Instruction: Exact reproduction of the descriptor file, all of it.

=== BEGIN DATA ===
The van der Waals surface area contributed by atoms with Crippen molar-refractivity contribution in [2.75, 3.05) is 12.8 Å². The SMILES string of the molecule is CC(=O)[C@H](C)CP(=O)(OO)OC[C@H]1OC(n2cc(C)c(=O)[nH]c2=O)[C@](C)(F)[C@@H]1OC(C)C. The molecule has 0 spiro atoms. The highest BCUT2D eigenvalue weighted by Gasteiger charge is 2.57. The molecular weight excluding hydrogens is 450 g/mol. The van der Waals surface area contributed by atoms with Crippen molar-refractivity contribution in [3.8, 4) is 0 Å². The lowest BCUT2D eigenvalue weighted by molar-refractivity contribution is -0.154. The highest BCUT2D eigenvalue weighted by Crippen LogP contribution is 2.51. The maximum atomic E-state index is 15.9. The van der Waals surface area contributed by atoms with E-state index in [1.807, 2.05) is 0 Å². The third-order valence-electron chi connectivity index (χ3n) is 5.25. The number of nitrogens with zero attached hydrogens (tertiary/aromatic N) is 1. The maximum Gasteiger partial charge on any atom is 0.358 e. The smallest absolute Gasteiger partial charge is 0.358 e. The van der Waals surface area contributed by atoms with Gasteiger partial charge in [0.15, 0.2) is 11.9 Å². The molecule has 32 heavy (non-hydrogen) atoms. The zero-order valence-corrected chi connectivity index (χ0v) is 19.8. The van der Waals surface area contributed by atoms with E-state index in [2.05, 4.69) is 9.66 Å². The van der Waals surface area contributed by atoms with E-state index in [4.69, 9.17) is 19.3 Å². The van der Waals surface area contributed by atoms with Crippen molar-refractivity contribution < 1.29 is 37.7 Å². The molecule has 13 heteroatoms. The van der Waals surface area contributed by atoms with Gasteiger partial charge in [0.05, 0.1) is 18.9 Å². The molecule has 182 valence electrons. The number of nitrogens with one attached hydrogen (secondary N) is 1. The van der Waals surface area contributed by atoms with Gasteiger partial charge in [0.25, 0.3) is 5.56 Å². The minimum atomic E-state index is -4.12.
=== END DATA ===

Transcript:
The van der Waals surface area contributed by atoms with Crippen molar-refractivity contribution in [2.75, 3.05) is 12.8 Å². The SMILES string of the molecule is CC(=O)[C@H](C)CP(=O)(OO)OC[C@H]1OC(n2cc(C)c(=O)[nH]c2=O)[C@](C)(F)[C@@H]1OC(C)C. The molecule has 0 spiro atoms. The highest BCUT2D eigenvalue weighted by Gasteiger charge is 2.57. The molecular weight excluding hydrogens is 450 g/mol. The van der Waals surface area contributed by atoms with Crippen molar-refractivity contribution in [3.8, 4) is 0 Å². The lowest BCUT2D eigenvalue weighted by molar-refractivity contribution is -0.154. The highest BCUT2D eigenvalue weighted by Crippen LogP contribution is 2.51. The maximum atomic E-state index is 15.9. The van der Waals surface area contributed by atoms with E-state index in [1.807, 2.05) is 0 Å². The third-order valence-electron chi connectivity index (χ3n) is 5.25. The number of nitrogens with zero attached hydrogens (tertiary/aromatic N) is 1. The maximum Gasteiger partial charge on any atom is 0.358 e. The smallest absolute Gasteiger partial charge is 0.358 e. The van der Waals surface area contributed by atoms with Gasteiger partial charge in [0.15, 0.2) is 11.9 Å². The molecule has 32 heavy (non-hydrogen) atoms. The zero-order valence-corrected chi connectivity index (χ0v) is 19.8. The van der Waals surface area contributed by atoms with E-state index in [2.05, 4.69) is 9.66 Å². The van der Waals surface area contributed by atoms with E-state index in [4.69, 9.17) is 19.3 Å². The van der Waals surface area contributed by atoms with Crippen molar-refractivity contribution < 1.29 is 37.7 Å². The molecule has 13 heteroatoms. The van der Waals surface area contributed by atoms with Gasteiger partial charge in [0.05, 0.1) is 18.9 Å². The molecule has 182 valence electrons. The number of nitrogens with one attached hydrogen (secondary N) is 1. The van der Waals surface area contributed by atoms with Gasteiger partial charge in [0.25, 0.3) is 5.56 Å². The minimum atomic E-state index is -4.12.